MELISSA BLOCK, Host:
This is ALL THINGS CONSIDERED from NPR News. I'm Melissa Block.
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And I'm Michele Norris.
The fifth largest wildfire in California history is still burning in the rugged Los Padres National Forest, north of Los Angeles. The so-called Day Fire has consumed about 250 square miles of brush and timberland.
NPR's Mandalit del Barco reports that while the blaze hasn't touched heavily populated areas, there have been some close calls for the 4,000 firefighters on the front lines.
MANDALIT DEL BARCO: Investigators says it may have started accidentally by someone burning trash. From there the flames raced across the dry timber of the remote Los Padres National Forest. Fire information officer Mark Struble says the area's extremely dry brush and combustible trees have been in flames all month.
MARK STRUBLE: Yeah. it started on Labor Day, actually. That's why they call it the Day Fire. The joke going around the camp now, it's called the day after day after day fire. It just kind of keeps going.
DEL BARCO: Firefighters say the rugged terrain and erratic weather changes have made it difficult to completely control, though the fickle winds have died down somewhat. Already the cost of fighting the fires has topped $53 million.
STRUBLE: It's like why don't they put that thing out. And it's just not as easy as that. I mean, this is the hottest driest time of the year down here. We're under what is called red flag conditions right now.
(SOUNDBITE OF HELICOPTER)
DEL BARCO: Here along Wildlife Road, the embers are still smoldering among the burned pinion and Jeffrey pines. In the distance, helicopters are still dumping water on the ridges. Up the charred hill is where Donna Martin watched the fires surround her house earlier this week.
DONNA MARTIN: Well, it was a wall of fire like 30 feet high or so. The pressure, it was like hearing jet engines, like a blowtorch. It just flew across the air current. It really reminds me of a dragon throwing out fire, just looking for wherever it can consume stuff.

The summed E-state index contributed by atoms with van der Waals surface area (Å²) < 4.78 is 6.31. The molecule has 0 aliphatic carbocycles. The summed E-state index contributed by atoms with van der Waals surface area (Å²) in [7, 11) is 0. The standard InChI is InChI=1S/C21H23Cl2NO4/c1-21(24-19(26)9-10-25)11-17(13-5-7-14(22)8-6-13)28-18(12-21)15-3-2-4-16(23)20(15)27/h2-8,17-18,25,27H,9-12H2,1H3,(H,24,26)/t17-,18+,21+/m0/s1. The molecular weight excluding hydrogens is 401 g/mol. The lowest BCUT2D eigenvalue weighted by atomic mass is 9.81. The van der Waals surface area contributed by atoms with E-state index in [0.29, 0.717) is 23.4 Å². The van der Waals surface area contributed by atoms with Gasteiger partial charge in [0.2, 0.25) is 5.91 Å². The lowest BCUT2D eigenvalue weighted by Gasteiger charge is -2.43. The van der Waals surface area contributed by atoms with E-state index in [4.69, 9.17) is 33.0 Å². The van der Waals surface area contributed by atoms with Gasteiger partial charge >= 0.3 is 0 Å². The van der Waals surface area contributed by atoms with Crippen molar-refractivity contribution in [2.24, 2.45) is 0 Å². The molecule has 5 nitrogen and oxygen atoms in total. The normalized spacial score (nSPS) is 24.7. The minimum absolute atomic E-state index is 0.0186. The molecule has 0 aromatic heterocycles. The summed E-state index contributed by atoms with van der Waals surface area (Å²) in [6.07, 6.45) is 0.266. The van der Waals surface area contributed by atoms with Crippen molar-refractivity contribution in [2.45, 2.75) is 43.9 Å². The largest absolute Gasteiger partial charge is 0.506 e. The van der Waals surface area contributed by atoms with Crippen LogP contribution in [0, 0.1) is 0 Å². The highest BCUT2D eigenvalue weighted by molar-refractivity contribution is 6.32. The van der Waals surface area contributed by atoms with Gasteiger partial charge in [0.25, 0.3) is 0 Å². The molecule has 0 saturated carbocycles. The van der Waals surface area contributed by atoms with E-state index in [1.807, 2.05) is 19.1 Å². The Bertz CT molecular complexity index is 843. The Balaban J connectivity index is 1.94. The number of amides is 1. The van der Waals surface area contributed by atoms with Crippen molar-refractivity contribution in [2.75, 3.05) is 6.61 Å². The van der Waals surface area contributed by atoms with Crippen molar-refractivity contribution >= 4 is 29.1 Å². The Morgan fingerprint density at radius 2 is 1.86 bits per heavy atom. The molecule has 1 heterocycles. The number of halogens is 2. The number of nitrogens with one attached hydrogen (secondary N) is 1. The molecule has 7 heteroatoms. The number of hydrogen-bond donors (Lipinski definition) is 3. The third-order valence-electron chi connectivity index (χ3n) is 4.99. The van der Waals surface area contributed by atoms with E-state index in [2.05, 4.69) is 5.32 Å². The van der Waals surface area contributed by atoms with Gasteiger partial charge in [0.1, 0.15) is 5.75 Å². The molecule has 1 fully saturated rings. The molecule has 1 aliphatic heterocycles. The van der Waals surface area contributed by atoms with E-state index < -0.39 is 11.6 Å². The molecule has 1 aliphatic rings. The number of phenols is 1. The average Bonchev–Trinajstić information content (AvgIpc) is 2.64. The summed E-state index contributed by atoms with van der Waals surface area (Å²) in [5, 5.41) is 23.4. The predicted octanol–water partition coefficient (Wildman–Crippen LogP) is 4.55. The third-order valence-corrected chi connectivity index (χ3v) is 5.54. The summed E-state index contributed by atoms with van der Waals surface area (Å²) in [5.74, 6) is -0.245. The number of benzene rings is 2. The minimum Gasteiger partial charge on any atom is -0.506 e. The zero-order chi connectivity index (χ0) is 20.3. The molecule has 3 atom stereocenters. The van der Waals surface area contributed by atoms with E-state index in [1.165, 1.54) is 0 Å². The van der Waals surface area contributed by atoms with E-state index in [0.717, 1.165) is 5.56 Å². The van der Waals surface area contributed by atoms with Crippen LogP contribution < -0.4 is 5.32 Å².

DEL BARCO: Martin says she was especially worried because just a few yards from here, over a small ridge, she and her husband Steve have lions...
(SOUNDBITE OF LION ROAR)
DEL BARCO: ...and tigers...
(SOUNDBITE OF TIGER GROWL)
DEL BARCO: ...and bears...
(SOUNDBITE OF BEAR SNIFFING)
DEL BARCO: ...that work in Hollywood movies, TV shows, and music videos. When she heard that the fire was coming near, Martin packed up all her famous, exotic pets, including the new MGM lion, The Jungle Book tiger, and two black leopards: Crystal and Ivory.
(SOUNDBITE OF ANIMAL GROWLING)
DEL BARCO: I wonder if your animals thought this was a Hollywood movie going on.
MARTIN: It's very possible, because they didn't react at all. They just thought oh, helicopters, fire, you know, they've seen that before on shows.
DEL BARCO: They didn't get freaked out?
MARTIN: Are you kidding? They have to - in music videos they have to listen to that pounding music, especially rap music. They were not shooken(ph) up. They thought it was a routine we're going on a job. The leopards actually were pretty much snoring in the back the whole time.
(SOUNDBITE OF ANIMAL GROWLING)
DEL BARCO: The Martin's 100 chimps, reindeers, zebras, wolves, and other animals are back in their cages now, but Martin says she's prepared to evacuate again if the fires come back. One of her neighbors up the road lost his house in the fires.
Another, John Grisback(ph), an L.A. Sheriff's Deputy, says he's grateful that the firefighters helped save his two-story English Tudor house. But he's upset that it's taken so long to extinguish the fires.
JOHN GRISBACK: My only complaint is not with the ground guys, they were terrific. It's just that the highest level of management, in allowing this fire to get this expensive, this long - and it was beautiful area with rivers and trees and - God, it's going to look hideous. I can already see looking at it.
DEL BARCO: People living in the mountain communities in the northern part of the region are still on alert for evacuations.
(SOUNDBITE OF RADIO BROADCAST)
Unidentified Man: Uniformed fire command for Day Fire recommends that all persons of the communities of Lake of the Woods, Pinion Pines, Cuddy Valley, and Pine Mountain Club evacuate immediately.
DEL BARCO: But some, like Margery Crocher(ph) don't plan on leaving. The 46- year-old says the fires were frightening, but she has special plans for this weekend.
MARGERY CROCHER: I plan to have a wedding at Tate Ranch on Saturday. It's going to be a great wedding. Frazier Park will not burn.
DEL BARCO: Fire crews from as far away as Alaska are still working to make sure it doesn't. they're hoping that Day Fire may finally be snuffed out sometime next week. Mandalit del Barco, NPR News.
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